Grading Creative Bowel Movements & Wizardry
We had another nice day chatting today. Jim, Loren, and I met up in Itaehwon to enjoy some Indian food. Today our discussion ranged on the various writing workshops we had been a part of; the responses we had received during readings and one-on-one's with established writers; and the issue of grading in a creative writing course.
"How do you grade?" I asked Loren.
"I don't know," he said. "I was asking some of the graduate students about this," he said. "One of them told me that an A- is not good. I asked her about a B or a C, and she said, 'A B is not good. And a C is like, 'you shouldn't be in graduate school - get out!' "
I mentioned how I questioned a high grade I had gotten from Steven Taylor at one time, and how he resolved the issue by giving me a B- from then on out - only to give me an A in the long run.
"Yes," Jim smiled.
"Good," Loren agreed.
I am not sure if creative writing can be graded. I think it defeats the purpose of writing. If they show up and do the work, that is all that is necessary. Maybe. I don't really know. It was good to chat about it though. I feel very lucky to have both Jim and Loren around me.
It was also good to watch SY shower her love on Jim. Today she remarked that she could tell if he was going to have a good or bad day, based on the sound of his bowel movements.
"If it's just a couple farts and then little drops, I think, 'Oh, he is not going to have a good day.' Then I know I have to take care of him."
She says this as she patted his stomach. I managed to laugh uproariously and take a picture simultaneously.
"Does that make it into the blog?" Loren asked.
Well, I guess so. And to add to today's blogging experience, I will continue my one hour required writing project. I'm curious to see what will happen.
Max wasn't fond of wizardry. Although he had practiced the black arts on a few occasions, he had yet to really apply himself to his studies. His parents had harped on him the importance of being able to learn an incantation or making the miserable unhappy with a simple 7-day curse, but he spent most of his time hunting for bull frogs instead.
It brought him great joy to fill the empty pickle jars from the pantry, and pour them out onto Gene Wilson's slide to see them slip and stick to the cold metal.
"Slip," he said to them. "Slide."
Gene Wilson, 4 years his younger, enjoyed these displays of zoology, and would often watch Max from his bedroom window. He dreamed of going down to join him in the festivities, but he had been restricted to bed rest for the past year - due to a heavy concussion he had received during a hunting accident.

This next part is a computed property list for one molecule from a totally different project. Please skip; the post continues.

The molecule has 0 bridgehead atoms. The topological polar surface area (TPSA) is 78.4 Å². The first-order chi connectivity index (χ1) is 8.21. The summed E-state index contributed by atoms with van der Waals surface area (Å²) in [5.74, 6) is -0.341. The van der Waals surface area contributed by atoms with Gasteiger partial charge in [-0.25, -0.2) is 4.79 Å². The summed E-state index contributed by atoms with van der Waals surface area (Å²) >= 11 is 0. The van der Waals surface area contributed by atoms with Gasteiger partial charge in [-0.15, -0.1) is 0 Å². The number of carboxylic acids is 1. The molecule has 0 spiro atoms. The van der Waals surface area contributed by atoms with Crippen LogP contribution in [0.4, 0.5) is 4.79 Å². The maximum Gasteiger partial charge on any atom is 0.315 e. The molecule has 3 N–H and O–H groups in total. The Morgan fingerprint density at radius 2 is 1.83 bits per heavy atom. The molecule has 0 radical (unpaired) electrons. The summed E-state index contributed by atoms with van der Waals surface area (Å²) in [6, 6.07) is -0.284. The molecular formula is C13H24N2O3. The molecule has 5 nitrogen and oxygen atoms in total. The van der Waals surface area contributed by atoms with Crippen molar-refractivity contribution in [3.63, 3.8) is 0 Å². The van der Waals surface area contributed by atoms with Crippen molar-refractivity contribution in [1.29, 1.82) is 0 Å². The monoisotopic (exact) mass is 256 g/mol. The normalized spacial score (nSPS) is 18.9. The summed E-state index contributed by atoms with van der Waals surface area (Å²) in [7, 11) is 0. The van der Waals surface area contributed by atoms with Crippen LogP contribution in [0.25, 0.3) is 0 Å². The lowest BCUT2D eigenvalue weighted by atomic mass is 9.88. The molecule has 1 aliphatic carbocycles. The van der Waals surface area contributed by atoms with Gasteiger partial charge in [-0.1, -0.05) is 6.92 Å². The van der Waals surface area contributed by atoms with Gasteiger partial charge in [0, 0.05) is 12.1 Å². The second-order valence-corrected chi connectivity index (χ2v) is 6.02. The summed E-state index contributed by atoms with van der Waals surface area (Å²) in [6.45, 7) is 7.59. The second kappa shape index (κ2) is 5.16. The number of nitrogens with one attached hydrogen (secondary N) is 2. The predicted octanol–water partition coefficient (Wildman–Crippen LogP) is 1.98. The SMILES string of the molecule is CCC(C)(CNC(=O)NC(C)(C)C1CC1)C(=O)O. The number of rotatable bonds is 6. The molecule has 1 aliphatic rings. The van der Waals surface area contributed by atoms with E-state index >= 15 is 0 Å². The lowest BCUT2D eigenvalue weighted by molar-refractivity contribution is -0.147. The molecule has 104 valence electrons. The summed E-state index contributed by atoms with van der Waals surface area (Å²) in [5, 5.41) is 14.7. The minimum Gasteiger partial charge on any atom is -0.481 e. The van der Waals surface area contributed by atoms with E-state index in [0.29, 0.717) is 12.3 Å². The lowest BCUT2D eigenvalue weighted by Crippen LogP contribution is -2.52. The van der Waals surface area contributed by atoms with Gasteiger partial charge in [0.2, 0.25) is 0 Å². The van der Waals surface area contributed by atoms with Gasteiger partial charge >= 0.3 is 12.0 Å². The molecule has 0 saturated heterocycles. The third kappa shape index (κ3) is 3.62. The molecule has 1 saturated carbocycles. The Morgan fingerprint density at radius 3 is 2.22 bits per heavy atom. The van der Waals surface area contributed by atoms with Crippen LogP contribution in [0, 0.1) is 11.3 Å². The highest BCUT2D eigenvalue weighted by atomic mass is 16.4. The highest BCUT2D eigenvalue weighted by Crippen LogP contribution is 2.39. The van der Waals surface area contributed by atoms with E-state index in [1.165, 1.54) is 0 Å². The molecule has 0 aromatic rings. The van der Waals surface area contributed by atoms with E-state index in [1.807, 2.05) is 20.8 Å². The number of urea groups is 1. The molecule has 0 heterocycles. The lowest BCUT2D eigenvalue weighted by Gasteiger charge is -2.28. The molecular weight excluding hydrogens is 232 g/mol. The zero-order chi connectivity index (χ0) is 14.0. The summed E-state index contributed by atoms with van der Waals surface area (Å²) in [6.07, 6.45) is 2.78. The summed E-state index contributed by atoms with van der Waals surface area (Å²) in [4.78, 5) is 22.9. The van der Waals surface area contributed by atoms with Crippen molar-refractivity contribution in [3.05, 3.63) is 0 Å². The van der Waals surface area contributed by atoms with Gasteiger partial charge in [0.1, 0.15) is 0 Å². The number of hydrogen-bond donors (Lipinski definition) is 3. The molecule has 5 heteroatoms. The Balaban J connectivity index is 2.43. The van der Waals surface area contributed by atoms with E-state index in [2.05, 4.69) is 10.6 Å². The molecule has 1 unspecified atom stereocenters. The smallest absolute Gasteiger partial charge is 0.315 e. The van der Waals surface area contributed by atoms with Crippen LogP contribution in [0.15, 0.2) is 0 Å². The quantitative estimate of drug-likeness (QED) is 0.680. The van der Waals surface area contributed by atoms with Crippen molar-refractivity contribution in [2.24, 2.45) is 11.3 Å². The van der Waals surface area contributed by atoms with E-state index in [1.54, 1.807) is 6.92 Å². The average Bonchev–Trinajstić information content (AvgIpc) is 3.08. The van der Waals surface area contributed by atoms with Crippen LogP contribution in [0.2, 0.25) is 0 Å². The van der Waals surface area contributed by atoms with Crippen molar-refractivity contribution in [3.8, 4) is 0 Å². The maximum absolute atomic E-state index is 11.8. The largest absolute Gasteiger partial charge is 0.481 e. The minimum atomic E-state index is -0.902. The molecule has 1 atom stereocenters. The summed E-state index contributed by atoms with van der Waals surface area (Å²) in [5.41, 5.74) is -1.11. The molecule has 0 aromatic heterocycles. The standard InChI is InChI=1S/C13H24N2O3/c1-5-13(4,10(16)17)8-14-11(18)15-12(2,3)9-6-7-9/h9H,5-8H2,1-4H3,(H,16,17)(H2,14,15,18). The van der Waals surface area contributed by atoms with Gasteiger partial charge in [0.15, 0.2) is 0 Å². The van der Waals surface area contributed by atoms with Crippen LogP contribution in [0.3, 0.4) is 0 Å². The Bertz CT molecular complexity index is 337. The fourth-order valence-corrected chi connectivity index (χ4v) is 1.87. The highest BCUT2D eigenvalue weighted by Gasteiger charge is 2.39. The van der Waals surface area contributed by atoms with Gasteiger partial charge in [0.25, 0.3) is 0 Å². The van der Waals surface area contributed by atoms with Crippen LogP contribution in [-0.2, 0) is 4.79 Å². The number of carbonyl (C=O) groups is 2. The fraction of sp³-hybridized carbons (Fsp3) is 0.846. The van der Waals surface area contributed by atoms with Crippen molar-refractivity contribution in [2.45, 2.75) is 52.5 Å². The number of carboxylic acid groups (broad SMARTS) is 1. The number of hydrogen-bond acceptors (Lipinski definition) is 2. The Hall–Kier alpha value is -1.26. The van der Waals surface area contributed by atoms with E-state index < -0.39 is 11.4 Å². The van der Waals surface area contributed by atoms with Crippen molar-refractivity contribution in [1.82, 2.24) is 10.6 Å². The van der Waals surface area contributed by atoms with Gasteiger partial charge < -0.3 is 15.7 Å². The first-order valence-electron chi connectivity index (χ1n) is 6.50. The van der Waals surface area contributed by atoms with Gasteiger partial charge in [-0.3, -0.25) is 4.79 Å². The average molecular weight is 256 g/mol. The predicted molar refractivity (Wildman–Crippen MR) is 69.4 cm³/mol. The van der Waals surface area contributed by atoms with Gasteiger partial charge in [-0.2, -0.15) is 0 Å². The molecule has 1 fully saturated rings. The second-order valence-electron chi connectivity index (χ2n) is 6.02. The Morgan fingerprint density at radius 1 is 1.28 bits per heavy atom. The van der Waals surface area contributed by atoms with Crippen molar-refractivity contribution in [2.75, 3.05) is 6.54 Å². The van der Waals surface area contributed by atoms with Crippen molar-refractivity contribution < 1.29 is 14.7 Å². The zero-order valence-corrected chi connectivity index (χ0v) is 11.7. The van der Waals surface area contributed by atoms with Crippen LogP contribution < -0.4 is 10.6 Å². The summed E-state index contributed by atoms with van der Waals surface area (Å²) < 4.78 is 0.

"Hand me the gun," his father had said.
"Which one?" Gene asked.
No sooner had Gene answered the question, when an unhappy bison, sensing his impending doom, charged full force into his chest. Gene was knocked unconscious, and awoke in a hospital bed in Zurich, where he was informed that a year's bed rest would help him remember who he was, as he couldn't remember which gun he had in his hand (a Winchester shotgun), or exactly who he was (Gene Wilson).
His mother bathed him daily. This was what she had done, when he was 12 the year before, and sensing that old customs in the Wilson household may bring about a change in his condition - she continued to offer these soothing moments.
"Do you remember today?" she asked.
"No," Gene said. "I don't."
Max who had no knowledge of Gene, other than the playground set in his backyard, often wondered why such a thing existed without any child to make it complete. He would wonder about this soon after the bullfrogs had made their way under the slide and back toward the brush of grass that circled the mulched chips that were spread on the playground's floor.
"There must be a kid," he thought.
There was the possibility that Max would look up at that very moment and see Gene Wilson staring at him from his bedroom window, but no such event happened. Max walked back home to study pentagons, and Gene propped up his pillow for a good night's rest.